It came to light in the Jan. 28, 1993 Los Angeles Times that the now-deposed Siad Barre regime had granted drilling rights comprising two-thirds of the country to multinational, mostly American, oil giants—Conoco, Amoco, Chevron and Philips. Those companies, favorites of oilman Bush, are hoping the intervention will secure their multi-million dollar investments. Although hidden from public view, so close was the connection between the oil corporations and the U.S. government, that Conoco’s Mogadishu office became the de facto American embassy in the days before U.S. forces arrived in Somalia. Conoco was the only major corporation to maintain an office there through two years of strife and was also used by Bush’s special envoy as his temporary headquarters in advance of the Christmas-time presidential visit.
Is this Anarchy?
None of the foregoing is particularly shocking to anyone familiar with the usual operations of the empire (Didn’t Baudrillard say, “The only scandal is that there is no scandal?”) The details, the data differ, the mode is constant. However, what is shocking is the degree to which “anarchy,” in the sense used by the media, and not the anarchy of our desires prevails in the areas where government has collapsed.
What do events in Somalia, Eastern Europe and the former Yugoslavia have to tell us? Have we transmutated as a species, as Camatte suggests in The Wandering of Humanity? Are we no longer possessed of the qualities of cooperation and mutual aid that made anarchy a socio-biological component of the evolution of our species? Have 8,000 years of slavery under the political state and religion wiped out the historic memory of a time when people lived without either? Do the consequences of modern society dictate irrevocably the intense ethnic, racial and religious rivalries we see about us? In short, is our vision of a libertarian society a hopeless anachronism that has been eclipsed as a human potential?
These are dreadful questions to ask since the mere posing of them suggests the possibility of an answer in the affirmative. Visionary movements seeking humanity’s renewal are eviscerated once the dynamic powering them is in doubt. Still, we are not religious or marxist, so we must face the answers regardless of the implications for our beliefs.
One answer, no more dire than current events, is a yes to the above questions. It holds that humanity has dug its own grave with its deadly institutions of the state and technology, and a population size which can only produce strife and environmental destruction. Under these conditions, a renewal is impossible and only a “scouring” is ahead in the form of catastrophic plagues, generalized war, ecological collapse or all of them.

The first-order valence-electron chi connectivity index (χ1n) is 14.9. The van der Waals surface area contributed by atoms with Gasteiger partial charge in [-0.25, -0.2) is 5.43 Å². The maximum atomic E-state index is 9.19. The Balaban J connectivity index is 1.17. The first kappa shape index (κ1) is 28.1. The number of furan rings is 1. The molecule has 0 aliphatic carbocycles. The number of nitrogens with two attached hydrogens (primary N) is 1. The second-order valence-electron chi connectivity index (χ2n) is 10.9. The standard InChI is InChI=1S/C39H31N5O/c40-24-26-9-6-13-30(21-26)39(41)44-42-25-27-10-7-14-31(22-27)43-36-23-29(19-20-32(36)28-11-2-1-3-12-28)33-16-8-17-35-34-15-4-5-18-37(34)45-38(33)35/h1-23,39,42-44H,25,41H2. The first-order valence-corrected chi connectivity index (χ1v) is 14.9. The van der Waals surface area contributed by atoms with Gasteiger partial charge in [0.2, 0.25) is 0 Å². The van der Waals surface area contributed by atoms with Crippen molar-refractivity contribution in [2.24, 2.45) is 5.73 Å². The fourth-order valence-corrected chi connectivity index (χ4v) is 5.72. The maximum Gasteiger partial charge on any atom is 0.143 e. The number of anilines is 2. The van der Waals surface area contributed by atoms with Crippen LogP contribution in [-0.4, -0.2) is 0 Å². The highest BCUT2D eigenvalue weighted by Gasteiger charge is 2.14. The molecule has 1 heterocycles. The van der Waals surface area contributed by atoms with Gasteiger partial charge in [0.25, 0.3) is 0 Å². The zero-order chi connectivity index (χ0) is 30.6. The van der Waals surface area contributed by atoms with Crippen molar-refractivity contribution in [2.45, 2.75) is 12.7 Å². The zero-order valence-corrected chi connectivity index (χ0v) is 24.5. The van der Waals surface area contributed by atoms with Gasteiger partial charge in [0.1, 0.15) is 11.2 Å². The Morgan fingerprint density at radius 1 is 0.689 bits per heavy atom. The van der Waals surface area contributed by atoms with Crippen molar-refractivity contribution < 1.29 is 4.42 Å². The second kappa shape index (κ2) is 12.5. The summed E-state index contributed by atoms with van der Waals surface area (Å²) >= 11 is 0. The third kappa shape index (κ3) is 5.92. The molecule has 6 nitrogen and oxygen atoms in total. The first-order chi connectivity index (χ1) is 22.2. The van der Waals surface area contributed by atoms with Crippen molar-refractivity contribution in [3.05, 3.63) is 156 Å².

It strikes me that, indeed, an apocalypse may await us or our immediate successors, but would such a knowledge, even if it was possible to attain, encourage us to live any differently than as rebels against the forces bringing it about? Anarchy isn’t a political movement like socialism which seeks administrative control of people’s lives after some distant event. While it similarly looks to a revolution in the future, anarchy also implies a set of ethics and values we apply to our daily lives whether there are millions of us in a movement, as in the 1930s in Spain, or just a solitary individual resisting the demands of the state to register for the draft. Whether revolution or ruin awaits us, we still have to live out our lives. It is better to do so in the tradition of the men and women who sought a different world than to mimic a model citizen, the cheerful robot, the lover of Big Brother.
Currently, world events are discouraging in the extreme for the possibility of anarchy, but hasn’t all of civilization been a bloody sword, a pile of corpses? Some periods are worse than others, to be sure. Imagine the mood of anarchists in the late 1930s and early 1940s after the defeat in Spain, the triumph of fascism in Europe and Asia, the onslaught of another world war, and the impending slaughter of entire populations. Anyway, what exists today is not a crisis of anarchy, but of the state. Somalia and Bosnia, Tazekistan and India, all suffer from the results of having had too much government, not too little.
It is difficult to say whether the communal warfare taking place across the world signals the future or not. However, what choice do we have other than to grieve at such situations and try to bring about authentic anarchy to the small spaces in which we are active?
A final note on what “we should call for” or what our “position” should be on questions like Somalia or Bosnia where there is the possibility that U.S. intervention, even with malevolent motives, would alleviate some suffering and hunger. Need we either put forth brittle slogans such as “U.S. Out of Africa,” or cheer on the imperial legions on “humanitarian” duty? I think not. Pacifists and certain leftists have demanded of the UN and the U.S., troops, no; aid, yes. This is not the worst formulation, but one totally divorced from geopolitical reality. It would be like calling for the Reagan/Bush administration to support the Sandinistas.
The U.S. interest in Somalia and Bosnia is to have them brought up to a level of “acceptable” starvation such as prevails in Brazil and Mexico, one which allows a functioning government and work force to proceed with daily business. The little we can do at this juncture, is expose the cynicism at work in the U.S. policy of intervention and grieve at what we see in the streets at Mogadishu and in the Muslim mountain villages of Bosnia.
Authentic anarchy will come another day.